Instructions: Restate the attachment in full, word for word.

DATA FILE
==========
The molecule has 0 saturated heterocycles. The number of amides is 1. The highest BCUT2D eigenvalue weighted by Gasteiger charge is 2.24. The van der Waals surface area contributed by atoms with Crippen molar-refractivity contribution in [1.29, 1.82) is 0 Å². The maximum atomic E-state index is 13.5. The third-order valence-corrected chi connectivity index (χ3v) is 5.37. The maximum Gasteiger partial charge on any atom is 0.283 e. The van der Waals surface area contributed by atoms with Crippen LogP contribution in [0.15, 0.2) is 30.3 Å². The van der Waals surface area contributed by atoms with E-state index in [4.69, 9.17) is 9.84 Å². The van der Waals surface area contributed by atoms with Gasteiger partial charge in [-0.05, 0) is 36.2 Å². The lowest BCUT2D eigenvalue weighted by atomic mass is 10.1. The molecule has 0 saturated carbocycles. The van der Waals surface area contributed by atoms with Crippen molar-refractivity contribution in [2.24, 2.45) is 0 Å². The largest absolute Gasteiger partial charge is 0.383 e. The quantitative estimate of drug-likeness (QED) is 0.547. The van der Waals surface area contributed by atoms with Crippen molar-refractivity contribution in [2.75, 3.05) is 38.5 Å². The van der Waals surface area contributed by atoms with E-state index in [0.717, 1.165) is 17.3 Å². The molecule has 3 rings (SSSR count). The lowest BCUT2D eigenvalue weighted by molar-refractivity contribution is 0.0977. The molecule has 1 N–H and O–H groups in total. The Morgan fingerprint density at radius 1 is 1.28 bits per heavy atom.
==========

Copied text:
The molecule has 0 saturated heterocycles. The number of amides is 1. The highest BCUT2D eigenvalue weighted by Gasteiger charge is 2.24. The van der Waals surface area contributed by atoms with Crippen molar-refractivity contribution in [1.29, 1.82) is 0 Å². The maximum atomic E-state index is 13.5. The third-order valence-corrected chi connectivity index (χ3v) is 5.37. The maximum Gasteiger partial charge on any atom is 0.283 e. The van der Waals surface area contributed by atoms with Crippen LogP contribution in [0.15, 0.2) is 30.3 Å². The van der Waals surface area contributed by atoms with E-state index in [4.69, 9.17) is 9.84 Å². The van der Waals surface area contributed by atoms with Gasteiger partial charge in [-0.05, 0) is 36.2 Å². The lowest BCUT2D eigenvalue weighted by atomic mass is 10.1. The molecule has 0 saturated carbocycles. The van der Waals surface area contributed by atoms with Crippen molar-refractivity contribution in [2.24, 2.45) is 0 Å². The largest absolute Gasteiger partial charge is 0.383 e. The quantitative estimate of drug-likeness (QED) is 0.547. The van der Waals surface area contributed by atoms with Crippen molar-refractivity contribution in [2.75, 3.05) is 38.5 Å². The van der Waals surface area contributed by atoms with E-state index in [0.717, 1.165) is 17.3 Å². The molecule has 3 rings (SSSR count). The lowest BCUT2D eigenvalue weighted by molar-refractivity contribution is 0.0977. The molecule has 1 N–H and O–H groups in total. The Morgan fingerprint density at radius 1 is 1.28 bits per heavy atom.